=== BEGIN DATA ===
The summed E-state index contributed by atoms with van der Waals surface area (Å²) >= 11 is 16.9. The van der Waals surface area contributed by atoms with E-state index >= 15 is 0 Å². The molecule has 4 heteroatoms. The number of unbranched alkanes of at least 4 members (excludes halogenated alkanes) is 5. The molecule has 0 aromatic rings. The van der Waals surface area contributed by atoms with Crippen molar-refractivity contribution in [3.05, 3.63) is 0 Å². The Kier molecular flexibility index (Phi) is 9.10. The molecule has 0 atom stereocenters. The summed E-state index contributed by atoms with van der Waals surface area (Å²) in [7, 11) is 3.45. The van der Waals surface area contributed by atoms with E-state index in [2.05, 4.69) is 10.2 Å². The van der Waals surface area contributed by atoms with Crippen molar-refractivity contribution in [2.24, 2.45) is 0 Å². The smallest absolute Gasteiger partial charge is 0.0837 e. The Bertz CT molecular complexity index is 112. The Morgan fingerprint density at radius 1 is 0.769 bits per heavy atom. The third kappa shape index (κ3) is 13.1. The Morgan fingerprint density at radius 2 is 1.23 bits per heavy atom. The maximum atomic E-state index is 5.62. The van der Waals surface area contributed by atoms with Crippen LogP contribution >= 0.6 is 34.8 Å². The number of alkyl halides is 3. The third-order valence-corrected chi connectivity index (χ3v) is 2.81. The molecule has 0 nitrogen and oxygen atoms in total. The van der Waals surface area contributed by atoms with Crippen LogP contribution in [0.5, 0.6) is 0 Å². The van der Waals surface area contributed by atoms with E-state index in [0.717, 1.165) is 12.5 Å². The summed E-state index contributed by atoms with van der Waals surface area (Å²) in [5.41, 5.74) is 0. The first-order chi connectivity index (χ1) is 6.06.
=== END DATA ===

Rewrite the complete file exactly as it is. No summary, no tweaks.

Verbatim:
The summed E-state index contributed by atoms with van der Waals surface area (Å²) >= 11 is 16.9. The van der Waals surface area contributed by atoms with E-state index >= 15 is 0 Å². The molecule has 4 heteroatoms. The number of unbranched alkanes of at least 4 members (excludes halogenated alkanes) is 5. The molecule has 0 aromatic rings. The van der Waals surface area contributed by atoms with Crippen molar-refractivity contribution in [3.05, 3.63) is 0 Å². The Kier molecular flexibility index (Phi) is 9.10. The molecule has 0 atom stereocenters. The summed E-state index contributed by atoms with van der Waals surface area (Å²) in [7, 11) is 3.45. The van der Waals surface area contributed by atoms with E-state index in [2.05, 4.69) is 10.2 Å². The van der Waals surface area contributed by atoms with Crippen molar-refractivity contribution in [2.24, 2.45) is 0 Å². The smallest absolute Gasteiger partial charge is 0.0837 e. The Bertz CT molecular complexity index is 112. The Morgan fingerprint density at radius 1 is 0.769 bits per heavy atom. The third kappa shape index (κ3) is 13.1. The Morgan fingerprint density at radius 2 is 1.23 bits per heavy atom. The maximum atomic E-state index is 5.62. The van der Waals surface area contributed by atoms with Crippen LogP contribution >= 0.6 is 34.8 Å². The number of alkyl halides is 3. The third-order valence-corrected chi connectivity index (χ3v) is 2.81. The molecule has 0 nitrogen and oxygen atoms in total. The van der Waals surface area contributed by atoms with Crippen LogP contribution in [0.5, 0.6) is 0 Å². The van der Waals surface area contributed by atoms with E-state index in [0.717, 1.165) is 12.5 Å². The summed E-state index contributed by atoms with van der Waals surface area (Å²) in [5.41, 5.74) is 0. The first-order chi connectivity index (χ1) is 6.06.